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7 things a vineyard needs (and a large space isn’t one of them)

by Timber Press on July 24, 2012

in Gardening

If you want to have a home vineyard, lack of space doesn’t have to stop you. Even a few rows of vines can produce enough grapes to make several hundred bottles of wine every year. Photo by Tom Powers.

Tom Powers wrote The Organic Backyard Vineyard to “simplify the process so that an individual with the right conditions can build and manage a vineyard in a sustainable fashion to produce premium quality grapes.” From Tom’s book, here are seven things a vineyard needs (and a large space isn’t one of them).

1. Locate the vineyard so that during the main part of the growing season it gets at least eight hours per day of sunlight.

2. Be sure there are no obstructions to the sun from houses, fences, garages, barns, or other man-made structures, or from trees, shrubs, bushes, or other vegetation near the vineyard.

3. Be sure there are no obstructions from within the vineyard such as rows spaced too closely together so that they shade one another. Do not space rows closer than five feet apart, except in special circumstances.

4. Know your azimuth! The direction the sun moves over your vineyard during the growing season will allow you to determine how to orient the rows in your vineyard. The further north you are, the more important this becomes. Throughout North America, south-facing slopes will receive more direct sunlight than any other exposure. The next best are west-facing slopes, which receive afternoon sun. East-facing slopes get more sun in the morning. One exception here is that in very high-temperature areas you may want to run rows east-west to prevent sun burning the grapes, particularly in the afternoon.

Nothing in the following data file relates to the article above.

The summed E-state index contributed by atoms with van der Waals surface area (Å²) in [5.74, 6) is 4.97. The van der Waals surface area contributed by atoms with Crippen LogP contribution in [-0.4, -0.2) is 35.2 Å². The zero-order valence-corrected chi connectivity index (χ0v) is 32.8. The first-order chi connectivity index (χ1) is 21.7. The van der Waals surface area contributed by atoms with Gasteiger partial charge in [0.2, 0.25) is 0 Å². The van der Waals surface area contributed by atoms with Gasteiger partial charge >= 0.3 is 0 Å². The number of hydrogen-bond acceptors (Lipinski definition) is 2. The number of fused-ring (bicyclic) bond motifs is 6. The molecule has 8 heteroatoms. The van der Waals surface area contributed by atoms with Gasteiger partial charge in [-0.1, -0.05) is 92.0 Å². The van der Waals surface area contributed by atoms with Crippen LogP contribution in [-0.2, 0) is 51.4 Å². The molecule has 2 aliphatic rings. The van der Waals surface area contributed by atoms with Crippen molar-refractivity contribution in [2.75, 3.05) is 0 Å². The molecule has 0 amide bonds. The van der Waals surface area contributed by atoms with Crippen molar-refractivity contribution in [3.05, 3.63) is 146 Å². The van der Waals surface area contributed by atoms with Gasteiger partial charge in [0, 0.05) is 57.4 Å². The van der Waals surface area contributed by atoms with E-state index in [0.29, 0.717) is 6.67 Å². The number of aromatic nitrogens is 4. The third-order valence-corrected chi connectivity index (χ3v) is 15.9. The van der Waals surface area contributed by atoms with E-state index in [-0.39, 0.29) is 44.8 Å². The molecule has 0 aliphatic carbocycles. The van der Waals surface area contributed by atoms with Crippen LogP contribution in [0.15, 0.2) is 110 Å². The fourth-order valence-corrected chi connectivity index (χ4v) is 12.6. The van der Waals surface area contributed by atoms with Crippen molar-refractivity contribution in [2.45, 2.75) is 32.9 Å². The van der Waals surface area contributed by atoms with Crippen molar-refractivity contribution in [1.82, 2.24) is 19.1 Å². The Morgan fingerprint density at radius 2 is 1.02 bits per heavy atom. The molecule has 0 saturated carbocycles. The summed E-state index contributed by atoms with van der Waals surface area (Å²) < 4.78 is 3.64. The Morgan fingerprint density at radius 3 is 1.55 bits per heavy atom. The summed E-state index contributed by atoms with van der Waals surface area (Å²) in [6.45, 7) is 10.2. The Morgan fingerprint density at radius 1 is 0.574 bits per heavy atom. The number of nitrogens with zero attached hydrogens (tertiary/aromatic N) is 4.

5. Do not plant a vineyard in a spot that is exposed to severe winds. Strong or steady winds can desiccate plants and cause soil erosion. If necessary, install windbreaks to moderate the effects of wind; this may be a tall hedge, a fence, or trees. Windbreaks should not be solid, but allow some air to pass through.

6. Slopes are not necessarily bad for vineyards, but grapevines planted on a slope can be more difficult to care for, especially with mechanical equipment such as tractors or mowers. Also, vines planted lower down on the slope can be subject to colder air that naturally flows down into a hollow. You may also need to consider erosion control. If your property slopes steeply, get advice from a vineyard consultant before planting.

7. Water is an essential element for a successful vineyard, particularly in arid climates. If you have a backyard, chances are you have convenient access to water. One thing about vines is that they need much less water than traditional landscaping. If you are used to a suburban yard with a lawn and landscaping, you may be tempted to water the vineyard more than necessary. This is unwise, as too much water in the vineyard can cause as many problems as too little water.

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